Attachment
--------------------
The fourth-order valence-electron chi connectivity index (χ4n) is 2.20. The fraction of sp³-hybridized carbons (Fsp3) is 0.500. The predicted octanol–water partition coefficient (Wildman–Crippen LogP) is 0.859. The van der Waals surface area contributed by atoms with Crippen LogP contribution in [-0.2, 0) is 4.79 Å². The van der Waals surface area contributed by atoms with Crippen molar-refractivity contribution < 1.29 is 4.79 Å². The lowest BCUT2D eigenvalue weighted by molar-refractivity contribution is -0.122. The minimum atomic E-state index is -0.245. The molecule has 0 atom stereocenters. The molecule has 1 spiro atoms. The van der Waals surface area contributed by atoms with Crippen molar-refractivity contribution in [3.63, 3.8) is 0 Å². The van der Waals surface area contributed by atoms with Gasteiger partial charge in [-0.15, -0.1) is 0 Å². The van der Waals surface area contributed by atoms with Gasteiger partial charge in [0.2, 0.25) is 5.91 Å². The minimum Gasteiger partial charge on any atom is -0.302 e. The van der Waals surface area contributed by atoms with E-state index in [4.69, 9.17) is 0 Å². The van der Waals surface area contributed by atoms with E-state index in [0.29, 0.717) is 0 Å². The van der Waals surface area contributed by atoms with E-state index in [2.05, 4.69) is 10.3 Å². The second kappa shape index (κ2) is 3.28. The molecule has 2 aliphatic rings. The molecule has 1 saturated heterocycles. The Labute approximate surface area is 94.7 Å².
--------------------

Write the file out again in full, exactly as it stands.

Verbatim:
The fourth-order valence-electron chi connectivity index (χ4n) is 2.20. The fraction of sp³-hybridized carbons (Fsp3) is 0.500. The predicted octanol–water partition coefficient (Wildman–Crippen LogP) is 0.859. The van der Waals surface area contributed by atoms with Crippen LogP contribution in [-0.2, 0) is 4.79 Å². The van der Waals surface area contributed by atoms with Crippen molar-refractivity contribution < 1.29 is 4.79 Å². The lowest BCUT2D eigenvalue weighted by molar-refractivity contribution is -0.122. The minimum atomic E-state index is -0.245. The molecule has 0 atom stereocenters. The molecule has 1 spiro atoms. The van der Waals surface area contributed by atoms with Crippen molar-refractivity contribution in [3.63, 3.8) is 0 Å². The van der Waals surface area contributed by atoms with Gasteiger partial charge in [-0.15, -0.1) is 0 Å². The van der Waals surface area contributed by atoms with Gasteiger partial charge in [0.2, 0.25) is 5.91 Å². The minimum Gasteiger partial charge on any atom is -0.302 e. The van der Waals surface area contributed by atoms with E-state index in [4.69, 9.17) is 0 Å². The van der Waals surface area contributed by atoms with E-state index in [0.29, 0.717) is 0 Å². The van der Waals surface area contributed by atoms with E-state index in [2.05, 4.69) is 10.3 Å². The second kappa shape index (κ2) is 3.28. The molecule has 2 aliphatic rings. The molecule has 1 saturated heterocycles. The Labute approximate surface area is 94.7 Å².